Seven parents who cheated their kids’ way into elite universities through a massive college admissions scandal are heading to prison for weeks- or months-long sentences.
Their crimes were revealed in March, when the federal government unveiled an investigation into what they called “Operation Varsity Blues,” a surreal scandal wherein 52 wealthy people and celebrities allegedly schemed to bribe or lie kids’ ways into colleges — in many cases, schools they were grossly unqualified for.
Parents sometimes paid to stage photos of their kids playing sports so they could be tapped as university athletic recruits. In some instances, pictures of their faces were even plainly photoshopped onto actual athletes’ bodies.
Of the 52 people named in a federal indictment, 35 were parents, many of whom have since said they were acting out of anxiety and fear for their kids’ futures. Through the scheme, parents paid to falsify college entrance exams or athletic abilities.
Since the scandal broke, seven parents have been sentenced to prison time by U.S. District Judge Indira Talwani in Boston. Most recently, Gregory and Marcia Abbott were ordered to prison for a month for paying $125,000 to fake their daughter’s test scores.
Talwani is expected to sentence another six parents over the next month. (In all, only 24 defendants, including 15 parents, have pleaded guilty to the crimes they’re accused of, which often include conspiracy and mail fraud charges.) Some of the more high-profile parents allegedly involved in the scheme, including actress Lori Loughlin, have pleaded not guilty and will face trial instead.
Here are where the parent sentencings stand:
Huffman, most widely known for her role in “Desperate Housewives,” was sentenced to 14 days in prison on Sept. 13 for paying $15,000 to have her eldest daughter’s SAT scores manipulated by Rick Singer, the person considered to be the scheme’s mastermind.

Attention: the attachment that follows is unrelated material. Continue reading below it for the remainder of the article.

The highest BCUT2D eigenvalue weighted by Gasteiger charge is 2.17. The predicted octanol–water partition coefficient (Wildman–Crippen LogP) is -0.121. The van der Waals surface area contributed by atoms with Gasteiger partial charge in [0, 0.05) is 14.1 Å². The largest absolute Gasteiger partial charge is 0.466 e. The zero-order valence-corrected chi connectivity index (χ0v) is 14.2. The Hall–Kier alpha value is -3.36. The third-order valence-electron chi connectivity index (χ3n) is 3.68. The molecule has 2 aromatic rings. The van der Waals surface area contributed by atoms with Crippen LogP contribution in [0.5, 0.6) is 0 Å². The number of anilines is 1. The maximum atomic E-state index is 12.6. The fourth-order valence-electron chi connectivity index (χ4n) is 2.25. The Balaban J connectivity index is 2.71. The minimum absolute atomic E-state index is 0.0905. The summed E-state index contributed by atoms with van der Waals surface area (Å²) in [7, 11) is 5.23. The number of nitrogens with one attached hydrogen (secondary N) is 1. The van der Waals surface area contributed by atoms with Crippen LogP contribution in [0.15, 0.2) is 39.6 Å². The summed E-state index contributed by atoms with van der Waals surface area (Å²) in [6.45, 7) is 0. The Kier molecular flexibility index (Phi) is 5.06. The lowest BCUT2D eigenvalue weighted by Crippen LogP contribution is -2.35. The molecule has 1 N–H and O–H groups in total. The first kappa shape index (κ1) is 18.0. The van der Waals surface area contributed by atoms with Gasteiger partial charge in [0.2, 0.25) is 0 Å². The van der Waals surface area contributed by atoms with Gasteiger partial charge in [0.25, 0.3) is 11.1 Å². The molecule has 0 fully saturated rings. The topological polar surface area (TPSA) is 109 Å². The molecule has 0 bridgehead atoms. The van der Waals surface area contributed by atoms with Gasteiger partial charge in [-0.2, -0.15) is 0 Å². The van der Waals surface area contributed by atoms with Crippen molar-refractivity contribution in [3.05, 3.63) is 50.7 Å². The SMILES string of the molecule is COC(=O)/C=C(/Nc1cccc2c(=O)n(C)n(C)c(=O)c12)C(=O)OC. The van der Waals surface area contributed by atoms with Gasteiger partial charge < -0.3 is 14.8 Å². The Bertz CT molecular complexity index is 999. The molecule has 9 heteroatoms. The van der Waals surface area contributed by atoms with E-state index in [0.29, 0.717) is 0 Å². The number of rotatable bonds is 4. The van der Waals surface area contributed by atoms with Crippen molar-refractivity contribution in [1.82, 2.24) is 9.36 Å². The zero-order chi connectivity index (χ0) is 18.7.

Huffman will also have to pay $30,000 in fines and undergo one year of supervised release.
She was the first among the 34 parents involved to be sentenced, and apologized for her actions in a letter she penned to the judge ahead of her sentencing.
A week and a half after Huffman’s sentencing, Devin Sloane, a Los Angeles-based business executive for a water treatment company, received a far heftier sentence of four months in prison, 500 hours of community service and a $95,000 fine. He was accused of paying $250,000 to Singer and University of Southern California Women’s Athletics to mask his son as an accomplished water polo recruit. His son, who did not play water polo at all, was admitted.
Semprevivo, an executive based out of Los Angeles, was sentenced to four months in prison, two years of supervised release, 500 hours of community service, and $100,000 in fines in late September. He was accused of paying $400,000 to falsely flag his son as a tennis recruit to Georgetown University.
After Semprevivo’s crimes came to light, his son sued Georgetown in May to prevent the elite university from expelling him. The lawsuit was later withdrawn.
Caplan, a prominent New York attorney, was sentenced last week to one month in prison after paying $75,000 to Singer to fraudulently boost his daughter’s ACT score. He’ll also have to pay a $50,000 fine and complete one year of supervised release and 250 hours of community service.
Caplan apologized for engaging in the scheme in April. His daughter, who is still in high school, was not aware of his efforts to cheat on her test, he said.
Huneeus, a vineyard owner in Napa Valley, took part in both schemes — faking athletic abilities and test scores — in an attempt to get his daughter into a good college. Last week, he was sentenced to five months in prison and a $100,000 fine. It was the college admissions scandal’s harshest sentence yet. He’ll also have to complete 500 hours of community service and two years of court supervision.
Huneeus paid Singer $300,000 to fake his daughter’s scores and label her as a water polo athlete to make her more attractive to the University of Southern California. She did not get into the university in the end, and she was allegedly aware of the misconduct.
Gregory and Marcia Abbott
Working together, the Abbotts paid $125,000 to fudge their daughter’s entrance exams to Duke University and were sentenced Tuesday to one month in prison, each. They’ll also each have to pay a $45,000 fine and perform 250 hours of community service.
Gregory Abbott founded a packaging company; Marcia Abbott was a magazine editor and writer. The couple split their time between Aspen and New York City.